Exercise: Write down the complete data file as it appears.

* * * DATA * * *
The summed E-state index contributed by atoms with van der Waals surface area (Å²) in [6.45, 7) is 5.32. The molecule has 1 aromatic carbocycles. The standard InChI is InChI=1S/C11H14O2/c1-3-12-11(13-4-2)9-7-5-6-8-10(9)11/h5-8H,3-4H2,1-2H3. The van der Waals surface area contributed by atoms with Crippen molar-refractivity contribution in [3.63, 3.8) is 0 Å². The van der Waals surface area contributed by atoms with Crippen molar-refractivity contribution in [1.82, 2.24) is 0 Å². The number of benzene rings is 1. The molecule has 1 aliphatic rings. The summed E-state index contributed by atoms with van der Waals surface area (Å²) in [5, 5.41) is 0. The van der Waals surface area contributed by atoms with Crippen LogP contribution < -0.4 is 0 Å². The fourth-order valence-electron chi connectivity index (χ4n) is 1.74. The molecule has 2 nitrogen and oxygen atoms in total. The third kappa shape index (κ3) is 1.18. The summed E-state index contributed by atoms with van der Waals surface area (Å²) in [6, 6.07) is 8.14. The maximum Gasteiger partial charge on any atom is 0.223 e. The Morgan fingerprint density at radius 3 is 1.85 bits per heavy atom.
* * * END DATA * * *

The summed E-state index contributed by atoms with van der Waals surface area (Å²) in [6.45, 7) is 5.32. The molecule has 1 aromatic carbocycles. The standard InChI is InChI=1S/C11H14O2/c1-3-12-11(13-4-2)9-7-5-6-8-10(9)11/h5-8H,3-4H2,1-2H3. The van der Waals surface area contributed by atoms with Crippen molar-refractivity contribution in [3.63, 3.8) is 0 Å². The van der Waals surface area contributed by atoms with Crippen molar-refractivity contribution in [1.82, 2.24) is 0 Å². The number of benzene rings is 1. The molecule has 1 aliphatic rings. The summed E-state index contributed by atoms with van der Waals surface area (Å²) in [5, 5.41) is 0. The van der Waals surface area contributed by atoms with Crippen LogP contribution < -0.4 is 0 Å². The fourth-order valence-electron chi connectivity index (χ4n) is 1.74. The molecule has 2 nitrogen and oxygen atoms in total. The third kappa shape index (κ3) is 1.18. The summed E-state index contributed by atoms with van der Waals surface area (Å²) in [6, 6.07) is 8.14. The maximum Gasteiger partial charge on any atom is 0.223 e. The Morgan fingerprint density at radius 3 is 1.85 bits per heavy atom.